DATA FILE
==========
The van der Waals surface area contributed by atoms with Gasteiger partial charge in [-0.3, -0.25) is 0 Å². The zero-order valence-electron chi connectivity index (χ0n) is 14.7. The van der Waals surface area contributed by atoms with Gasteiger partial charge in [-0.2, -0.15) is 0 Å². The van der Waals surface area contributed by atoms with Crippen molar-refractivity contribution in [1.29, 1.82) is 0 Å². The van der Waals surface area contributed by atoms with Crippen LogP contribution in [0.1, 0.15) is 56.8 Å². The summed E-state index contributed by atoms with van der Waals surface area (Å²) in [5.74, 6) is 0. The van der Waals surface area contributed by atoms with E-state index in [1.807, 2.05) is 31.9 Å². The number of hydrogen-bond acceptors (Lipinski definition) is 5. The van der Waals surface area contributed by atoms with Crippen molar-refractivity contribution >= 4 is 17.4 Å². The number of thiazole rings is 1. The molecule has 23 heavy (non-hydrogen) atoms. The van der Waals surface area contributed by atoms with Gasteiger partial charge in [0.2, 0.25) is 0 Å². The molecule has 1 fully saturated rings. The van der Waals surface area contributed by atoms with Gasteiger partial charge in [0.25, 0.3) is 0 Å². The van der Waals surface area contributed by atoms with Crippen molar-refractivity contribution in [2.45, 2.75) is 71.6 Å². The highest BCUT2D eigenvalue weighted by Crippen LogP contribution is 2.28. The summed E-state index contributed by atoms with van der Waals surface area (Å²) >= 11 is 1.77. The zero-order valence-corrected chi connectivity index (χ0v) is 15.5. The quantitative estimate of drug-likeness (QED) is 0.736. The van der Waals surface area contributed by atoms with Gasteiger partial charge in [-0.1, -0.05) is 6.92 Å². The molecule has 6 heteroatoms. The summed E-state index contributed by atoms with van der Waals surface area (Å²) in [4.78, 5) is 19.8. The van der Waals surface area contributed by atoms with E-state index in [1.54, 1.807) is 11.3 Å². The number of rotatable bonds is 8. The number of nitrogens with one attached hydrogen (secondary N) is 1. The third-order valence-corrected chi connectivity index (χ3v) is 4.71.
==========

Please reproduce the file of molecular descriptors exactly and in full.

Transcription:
The van der Waals surface area contributed by atoms with Gasteiger partial charge in [-0.3, -0.25) is 0 Å². The zero-order valence-electron chi connectivity index (χ0n) is 14.7. The van der Waals surface area contributed by atoms with Gasteiger partial charge in [-0.2, -0.15) is 0 Å². The van der Waals surface area contributed by atoms with Crippen molar-refractivity contribution in [1.29, 1.82) is 0 Å². The van der Waals surface area contributed by atoms with Crippen LogP contribution in [0.1, 0.15) is 56.8 Å². The summed E-state index contributed by atoms with van der Waals surface area (Å²) in [5.74, 6) is 0. The van der Waals surface area contributed by atoms with E-state index in [1.807, 2.05) is 31.9 Å². The number of hydrogen-bond acceptors (Lipinski definition) is 5. The van der Waals surface area contributed by atoms with Crippen molar-refractivity contribution >= 4 is 17.4 Å². The number of thiazole rings is 1. The molecule has 23 heavy (non-hydrogen) atoms. The van der Waals surface area contributed by atoms with Gasteiger partial charge in [0.2, 0.25) is 0 Å². The molecule has 1 fully saturated rings. The van der Waals surface area contributed by atoms with Gasteiger partial charge in [0.25, 0.3) is 0 Å². The van der Waals surface area contributed by atoms with Crippen molar-refractivity contribution in [2.45, 2.75) is 71.6 Å². The highest BCUT2D eigenvalue weighted by Crippen LogP contribution is 2.28. The summed E-state index contributed by atoms with van der Waals surface area (Å²) >= 11 is 1.77. The zero-order valence-corrected chi connectivity index (χ0v) is 15.5. The quantitative estimate of drug-likeness (QED) is 0.736. The van der Waals surface area contributed by atoms with Gasteiger partial charge in [-0.1, -0.05) is 6.92 Å². The molecule has 6 heteroatoms. The summed E-state index contributed by atoms with van der Waals surface area (Å²) in [4.78, 5) is 19.8. The van der Waals surface area contributed by atoms with E-state index in [1.54, 1.807) is 11.3 Å². The number of rotatable bonds is 8. The number of nitrogens with one attached hydrogen (secondary N) is 1. The third-order valence-corrected chi connectivity index (χ3v) is 4.71.